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III. The Text

Published online by Cambridge University Press:  05 February 2016

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Right at the start of Book II we are faced with the statement that the Thebans attacked Plataea ‘when the archonship of Pythodorus at Athens had two months still to run, in the sixth month after the battle at Potidea, and at the beginning of spring’. ‘Two months’ cannot be reconciled with ‘at the beginning of spring’, given the facts of the Athenian civil calendar, and ‘the sixth month’, though defensible, is not very easy to reconcile with the narrative of Book I. Many times in reading Thucydides, if we care whether what he says is true, or even coherent, we have to question, and sometimes reject, the text. Numerical words give the most trouble, for an obvious reason: ‘sixth’, ‘ninth’, ‘tenth’, etc. are all equally grammatical and may all make equally good sense until investigated more deeply than we can expect of a copyist; Polybius (xii. 4a) knew that. There are, however, difficulties of other kinds. Did Thucydides say of Gylippus in vi. 104. I ‘after negotiating with Thurii and renewing the citizenship given to his father’ or (a variant reading) ‘after negotiating with Thurii in accordance with the citizenship once given to his father’? It makes some difference to our notions about Greek grants of citizenship. And in vi. 88. 4 leaving of πολλοί or emending to ού πολλοί makes a difference to our picture of the balance of power between Syracuse and Athens.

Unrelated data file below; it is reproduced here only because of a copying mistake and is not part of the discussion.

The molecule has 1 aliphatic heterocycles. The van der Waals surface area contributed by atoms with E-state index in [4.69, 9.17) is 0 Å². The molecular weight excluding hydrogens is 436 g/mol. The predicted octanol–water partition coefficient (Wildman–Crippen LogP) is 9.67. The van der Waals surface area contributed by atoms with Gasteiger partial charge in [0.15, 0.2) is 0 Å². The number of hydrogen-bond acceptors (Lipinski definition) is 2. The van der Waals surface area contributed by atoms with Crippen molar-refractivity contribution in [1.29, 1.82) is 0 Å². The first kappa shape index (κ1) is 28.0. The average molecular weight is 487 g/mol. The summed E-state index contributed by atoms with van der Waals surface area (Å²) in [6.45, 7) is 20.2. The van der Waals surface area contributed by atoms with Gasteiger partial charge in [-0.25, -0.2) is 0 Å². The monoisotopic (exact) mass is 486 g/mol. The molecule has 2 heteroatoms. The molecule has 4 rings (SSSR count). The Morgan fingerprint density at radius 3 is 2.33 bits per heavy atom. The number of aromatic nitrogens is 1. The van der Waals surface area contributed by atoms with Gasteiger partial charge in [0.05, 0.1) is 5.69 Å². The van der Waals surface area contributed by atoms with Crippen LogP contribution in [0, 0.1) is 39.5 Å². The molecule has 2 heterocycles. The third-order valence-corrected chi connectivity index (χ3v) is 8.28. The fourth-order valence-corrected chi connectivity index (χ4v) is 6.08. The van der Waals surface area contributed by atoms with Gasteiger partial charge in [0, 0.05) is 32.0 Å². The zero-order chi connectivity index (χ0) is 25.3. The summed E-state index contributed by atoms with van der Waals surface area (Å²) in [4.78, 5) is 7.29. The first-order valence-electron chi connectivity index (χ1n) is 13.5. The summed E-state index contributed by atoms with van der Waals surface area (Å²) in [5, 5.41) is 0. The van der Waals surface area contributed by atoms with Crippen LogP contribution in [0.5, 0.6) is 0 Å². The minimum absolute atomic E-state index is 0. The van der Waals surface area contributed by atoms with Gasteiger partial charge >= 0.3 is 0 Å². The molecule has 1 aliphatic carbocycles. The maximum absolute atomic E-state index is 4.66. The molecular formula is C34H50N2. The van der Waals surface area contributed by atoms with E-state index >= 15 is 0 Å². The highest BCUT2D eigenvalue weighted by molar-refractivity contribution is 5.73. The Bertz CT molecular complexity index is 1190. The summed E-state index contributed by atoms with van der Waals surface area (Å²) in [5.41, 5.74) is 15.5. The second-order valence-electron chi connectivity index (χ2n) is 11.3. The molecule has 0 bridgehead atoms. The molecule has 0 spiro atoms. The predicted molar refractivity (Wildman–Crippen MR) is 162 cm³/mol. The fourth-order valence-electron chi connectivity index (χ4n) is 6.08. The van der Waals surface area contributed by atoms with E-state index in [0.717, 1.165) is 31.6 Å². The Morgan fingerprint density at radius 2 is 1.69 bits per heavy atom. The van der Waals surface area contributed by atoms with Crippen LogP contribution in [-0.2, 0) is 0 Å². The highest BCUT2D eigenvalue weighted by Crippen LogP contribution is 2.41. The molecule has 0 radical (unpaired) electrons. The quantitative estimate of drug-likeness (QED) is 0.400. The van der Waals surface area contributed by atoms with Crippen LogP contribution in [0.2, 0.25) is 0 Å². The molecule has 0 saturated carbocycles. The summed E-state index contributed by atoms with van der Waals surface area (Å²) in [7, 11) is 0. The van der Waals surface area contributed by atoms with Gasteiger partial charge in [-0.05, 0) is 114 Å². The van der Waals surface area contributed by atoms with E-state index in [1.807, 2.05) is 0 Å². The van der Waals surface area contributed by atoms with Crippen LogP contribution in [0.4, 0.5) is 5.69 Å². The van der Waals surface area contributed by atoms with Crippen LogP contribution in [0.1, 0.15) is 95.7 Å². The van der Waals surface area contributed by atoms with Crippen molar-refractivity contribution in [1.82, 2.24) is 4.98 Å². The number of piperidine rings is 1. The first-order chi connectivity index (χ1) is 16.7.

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Research Article
Copyright
Copyright © The Classical Association 1973

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References

page no 7 note 1 Turner, E. G., JHS lxxvi (1956), 96-8Google Scholar.

page no 8 note 1 Cf.Alberti, G. B., Studi Italiani di Filologia Classica xxix (1957), 224-49Google Scholar.

page no 8 note 2 See Kleinlogel, A., Geschichte des Thukydidestextes im Mittelalter (Berlin, 1965).Google Scholar

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